And a coach might be just the thing to get you on the road, one step at a time.
I RAN A 5K, once. I was the running leg of a triathlon relay at Seward Park. I felt running would take less training than swimming or biking, and my friends agreed.
I did it partly to get over a serious mental block around running. I ran probably twice a week for four weeks and called it “training.”
The race wasn’t the worst experience I’ve ever had. I also didn’t get over my mental block; I have not run a race since.
Find out more
Find classes to help get you running and more at runningevolution.com.
Running coach Beth Baker of Running Evolution sees lots of people like me. They are active and fit, but can’t stand running.
Most Read Stories
- Talk about a ‘superload’! Check out what just crawled along Washington highways WATCH
- ‘What a mess’: Texts by Seattle mayor, council member shed light on head-tax repeal | Times Watchdog
- Stray bullet kills woman inside Burien office; drive-by shooting suspects at large
- The best dinner-for-two deal in Seattle: a bottle of wine and 2 pasta entrees for $35
- Former WSU quarterback Jason Gesser resigns amid sexual-misconduct allegations
There are plenty of reasons for the running resistance. Some are based on human biology, like fight or flight, she says. When you start running, your brain thinks you are in danger. Another common challenge is new people, especially fit ones, often run too fast and get tired quickly. You need to build endurance versus relying on anaerobic conditioning. A third is that some think they’re not supposed to walk when running.
I’m pretty certain I fall into the second and third categories.
Baker works with new runners in a Couch to 5K class. It’s designed for people from all categories — those who want to get in shape, those who want to run a race and those who are determined to conquer their running blocks. She likes a 5,000-meter race as a goal for people to focus on.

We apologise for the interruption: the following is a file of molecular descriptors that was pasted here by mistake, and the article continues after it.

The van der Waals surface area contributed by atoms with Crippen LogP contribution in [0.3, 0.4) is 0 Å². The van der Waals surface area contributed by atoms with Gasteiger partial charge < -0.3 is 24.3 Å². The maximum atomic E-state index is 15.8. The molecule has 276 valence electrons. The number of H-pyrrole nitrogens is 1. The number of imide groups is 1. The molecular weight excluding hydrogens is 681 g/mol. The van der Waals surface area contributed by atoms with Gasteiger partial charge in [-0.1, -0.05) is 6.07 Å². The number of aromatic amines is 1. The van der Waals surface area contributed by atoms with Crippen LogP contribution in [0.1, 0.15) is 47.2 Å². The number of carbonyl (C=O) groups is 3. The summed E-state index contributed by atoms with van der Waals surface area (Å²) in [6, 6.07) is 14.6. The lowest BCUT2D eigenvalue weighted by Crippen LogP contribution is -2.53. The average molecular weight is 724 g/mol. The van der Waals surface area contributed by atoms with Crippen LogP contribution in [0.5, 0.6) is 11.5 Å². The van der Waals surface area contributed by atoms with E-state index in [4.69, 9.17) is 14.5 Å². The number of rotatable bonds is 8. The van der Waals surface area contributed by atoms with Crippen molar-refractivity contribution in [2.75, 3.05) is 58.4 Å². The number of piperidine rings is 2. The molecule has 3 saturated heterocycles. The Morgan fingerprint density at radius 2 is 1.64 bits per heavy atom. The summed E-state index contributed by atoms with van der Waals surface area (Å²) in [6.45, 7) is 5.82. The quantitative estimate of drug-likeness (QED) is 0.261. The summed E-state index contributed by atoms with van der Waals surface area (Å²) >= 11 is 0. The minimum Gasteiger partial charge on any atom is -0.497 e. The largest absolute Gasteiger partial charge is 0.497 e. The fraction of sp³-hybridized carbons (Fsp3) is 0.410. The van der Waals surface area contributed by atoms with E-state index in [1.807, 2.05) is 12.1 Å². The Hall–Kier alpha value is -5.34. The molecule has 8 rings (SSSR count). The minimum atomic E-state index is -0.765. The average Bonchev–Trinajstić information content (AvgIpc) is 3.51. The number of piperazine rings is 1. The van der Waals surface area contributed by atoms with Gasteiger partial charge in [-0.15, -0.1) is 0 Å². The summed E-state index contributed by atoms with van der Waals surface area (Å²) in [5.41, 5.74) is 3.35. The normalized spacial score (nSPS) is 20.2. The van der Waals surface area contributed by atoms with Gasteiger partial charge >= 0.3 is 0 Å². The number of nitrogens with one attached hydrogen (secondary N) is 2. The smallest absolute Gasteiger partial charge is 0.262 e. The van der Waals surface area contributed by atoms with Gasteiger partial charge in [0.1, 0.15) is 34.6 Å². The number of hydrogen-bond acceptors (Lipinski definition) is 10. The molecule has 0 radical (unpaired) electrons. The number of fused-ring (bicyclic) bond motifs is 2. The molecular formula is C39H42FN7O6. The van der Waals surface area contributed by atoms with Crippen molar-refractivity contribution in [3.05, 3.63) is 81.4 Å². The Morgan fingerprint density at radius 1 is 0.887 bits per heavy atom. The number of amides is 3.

You can train for a 5K in roughly a month, she says. Instead of thinking about how far you’re running, she recommends doing time chunks. Go for a walk/run for 30 to 40 minutes three or four times a week. Use small visual goals, like the trash cans around Green Lake. Go slow, and walk if you need to.
But what if you can’t even motivate to run to begin with? Baker has a few more ideas.
One way to get over fight or flight is to run in a pack so you no longer feel like you’re in danger. Although group running can bring up another worry — people don’t want to be last.
Baker understands. “Psychologically, as a primal person, if you’re dead last, you’re picked off,” she says.
In her classes, everyone runs in a pack and has a buddy, so no one is last. Buddies also help with another critical element for runners — pacing. She has her runners talk to each other. If you can’t talk, you’re going too fast.
Then there are deeper challenges from childhood. I still haven’t gotten over my one year running track in high school, after which I declared I hated running.
Baker has a similar story. She lost a relay race because she stopped 2 feet before the finish line, thinking it was over. It took her until her mid-20s to run again. Even then, it took her a year to run a 5K. Six weeks later, she did a half-marathon. A year later, she did her first marathon.
She picked up running to ease anxiety.
“I started running and it really helped,” she says.
Whatever your reason to start running, remember that if you are training for a race, the goal first is to finish the 5K. After that, your goal might change to running faster. You might surprise yourself and decide to train next for a half-marathon or marathon.
“The first three miles are the hardest,” Baker says. “Once people get past that, they can run forever, it’s just training your body.”
I’ll start with the 5K, thanks.